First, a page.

Pullela Gopichand's simply the best!
Pullela Gopichand's quality products and efforts over the years make him the finest ever badminton guru
If coaching one ward to an Olympic or World Championship medal is a fine achievement, what would one call a coach who has trained a bunch of players to win a truckload of international medals and titles? The very best, probably! That's what India's national badminton coach Pullela Gopichand is.
Gopi's students have won 200-plus medals/titles and that is nothing short of mind-blowing. Before going into what makes the 2001 All England champion so successful as a coach-cum-mentor, let me give you an idea of his progress rate. In 2011, when I was writing his book, The World Beneath His Feat, his Hyderabad academy students had won 30 titles abroad, including smaller BWF Challenger and Satellite ones.
Saina at her best
Saina Nehwal had a clutch of titles and Parupalli Kashyap was making waves as well. But today, Saina alone has won 45 medals/titles including medals at the Olympic and World Championship.
PV Sindhu at just 24, has already won the coveted World Championship gold amongst her 43 medals and titles. Kidambi Srikanth has 21, B Sai Praneeth and Kashyap have 12 and 15 respectively.
This is besides the achievements of HS Prannoy, the Verma brothers (Sourabh and Sameer) and others, who have won at the junior level or tournaments in Iran, Maldives, Mauritius, Vietnam, France and Scotland.
So what makes Gopi tick and why is he so successful? For answers, we must understand a bit of his personality and thought process.
During our several interactions for the book, he told me: "Failure is not an option for me. I may lose my match today, but will come back stronger tomorrow because I would have analysed my defeat. There is a solution to each problem." There was no reason to disbelieve him.
He was and is, very big on self-belief. He also told me, "When I first faced the mighty Chinese, Indonesians, Koreans or Malaysians, I was overwhelmed by their speed and power. I realised that I was not prepared to battle them from a physically weaker position. But if I trained harder, I could be on par with them."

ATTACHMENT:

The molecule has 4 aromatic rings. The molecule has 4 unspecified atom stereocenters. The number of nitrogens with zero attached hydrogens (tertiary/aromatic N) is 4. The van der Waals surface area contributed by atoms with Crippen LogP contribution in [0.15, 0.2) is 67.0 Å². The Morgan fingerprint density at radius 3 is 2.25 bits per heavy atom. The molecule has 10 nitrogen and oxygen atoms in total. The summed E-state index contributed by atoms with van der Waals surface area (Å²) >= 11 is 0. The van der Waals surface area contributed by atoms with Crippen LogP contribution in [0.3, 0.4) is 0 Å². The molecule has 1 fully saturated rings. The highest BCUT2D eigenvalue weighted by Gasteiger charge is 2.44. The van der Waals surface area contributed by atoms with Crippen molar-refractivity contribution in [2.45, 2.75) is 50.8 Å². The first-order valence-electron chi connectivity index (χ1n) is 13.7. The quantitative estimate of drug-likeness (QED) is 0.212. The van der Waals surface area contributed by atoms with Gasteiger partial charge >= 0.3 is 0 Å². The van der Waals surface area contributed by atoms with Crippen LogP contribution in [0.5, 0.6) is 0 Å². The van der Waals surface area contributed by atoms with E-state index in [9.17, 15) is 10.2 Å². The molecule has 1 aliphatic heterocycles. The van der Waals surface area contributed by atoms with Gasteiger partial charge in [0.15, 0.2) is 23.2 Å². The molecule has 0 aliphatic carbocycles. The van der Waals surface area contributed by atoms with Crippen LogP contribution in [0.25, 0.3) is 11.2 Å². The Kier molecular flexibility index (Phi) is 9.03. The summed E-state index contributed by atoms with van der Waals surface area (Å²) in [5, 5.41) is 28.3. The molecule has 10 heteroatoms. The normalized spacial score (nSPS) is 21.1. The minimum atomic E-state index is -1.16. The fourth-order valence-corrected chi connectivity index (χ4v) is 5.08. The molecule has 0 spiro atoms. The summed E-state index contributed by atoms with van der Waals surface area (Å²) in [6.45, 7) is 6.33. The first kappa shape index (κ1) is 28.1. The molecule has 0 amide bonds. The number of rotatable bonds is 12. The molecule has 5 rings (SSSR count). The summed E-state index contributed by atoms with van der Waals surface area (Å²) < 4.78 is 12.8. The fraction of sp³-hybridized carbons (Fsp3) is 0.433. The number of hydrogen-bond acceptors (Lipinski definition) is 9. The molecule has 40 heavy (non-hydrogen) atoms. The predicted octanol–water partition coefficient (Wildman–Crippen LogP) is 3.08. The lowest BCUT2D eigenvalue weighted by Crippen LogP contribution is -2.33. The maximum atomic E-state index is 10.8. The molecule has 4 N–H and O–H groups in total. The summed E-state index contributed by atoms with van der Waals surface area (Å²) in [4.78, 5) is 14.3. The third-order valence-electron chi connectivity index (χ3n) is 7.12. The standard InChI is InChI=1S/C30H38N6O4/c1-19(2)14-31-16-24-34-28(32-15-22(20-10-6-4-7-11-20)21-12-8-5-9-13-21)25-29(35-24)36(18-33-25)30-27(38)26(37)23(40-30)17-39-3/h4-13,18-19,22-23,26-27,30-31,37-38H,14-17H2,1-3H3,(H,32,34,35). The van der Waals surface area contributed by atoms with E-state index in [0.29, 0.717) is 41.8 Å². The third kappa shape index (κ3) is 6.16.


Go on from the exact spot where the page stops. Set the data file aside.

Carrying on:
Getting fitter and stronger was no rocket science for Gopi. "You have to have that self-belief," he said, adding, "later on as a coach, I told my students not be afraid of any opponent and work hard, hard and hard."
His most significant and often-used line to his students is, "If I could, you can."
While he emphasises that quick thinking and analysis on court have no substitute, he also works on different training and stroke-practice regimes for different players.
His programs are customised for top players: "Saina is not Sindhu, either physically or mentally. Saina is Saina and she has her own requirements; Sindhu has her own requirements. It's the same with Kidambi and Kashyap. I have to approach them from different angles."
With this colossal success, achieved almost single-handedly, it is not wrong to rate Gopi as the best-ever coach in international badminton.
Some pundits may argue that the mighty Li YongBo of China or the legendary Korean Park Joo Bong, who coaches in Japan, are better since their players won more titles and medals continuously. Be that as it may, the Indian scene was handicapped as far as infrastructure was concerned; almost non-existent when Gopi started coaching.
The super powers of the game had huge, modern badminton halls and facilities while Gopi had his own will and self-belief to follow.
The only structured academy functioning at that time was the Prakash Padukone one at the Karnataka Badminton Association courts where the great man taught Gopi the finer points of the game for a couple of years.
The courts were made available to Gopi only for a few hours daily in Bangalore and he had seen much better systems abroad.
24x7 facilities in Hyderabad
For his Hyderabad academy, he wanted two things for which there would be no compromises — firstly, the academy be made available to him 24x7 for all the days of the year and secondly, every facility needed by students to learn and excel must be under one roof at the academy.
Gopi contributed to Saina becoming World No. 2 in 2009 within three to four years of coaching. Li YongBo, Park Joo Bong and a few others at that level had precedence to follow. Gopi had none; he did it on his own.
"Every kid picking up a racquet believes that he/she can be Saina/Sindhu or a Kidambi/Sai Praneeth. They are all willing to work hard and develop that self-belief on the way to glory," said Sindhu at a recent media interaction. There's Gopi to thank for this.
They fear India now
In my book, Gopi's biggest impact is about Indians being feared on the world stage like never before.
While the nation swoons over the achievements of Saina, Sindhu, Srikanth, Sai Praneeth, Kashyap, Prannoy and others, what would be an apt reward for this extraordinary man? He has already been bestowed the Arjuna Award (1999), Rajiv Gandhi Khel Ratna (2001), Padma Shri (2005), Dronacharya Award (2009) and Padma Bhushan (2014).
The criteria for the Bharat Ratna was changed to accommodate sportspersons and Sachin Tendulkar became first recipient from the sports arena.
The criteria simply reads: "Exceptional performance of highest order in any field of human endeavour."
Gopi has achieved enough to deserve this highest honour. And while we wait for his turn, let's call him the Ratna of Bharat.
The writer is a former India player
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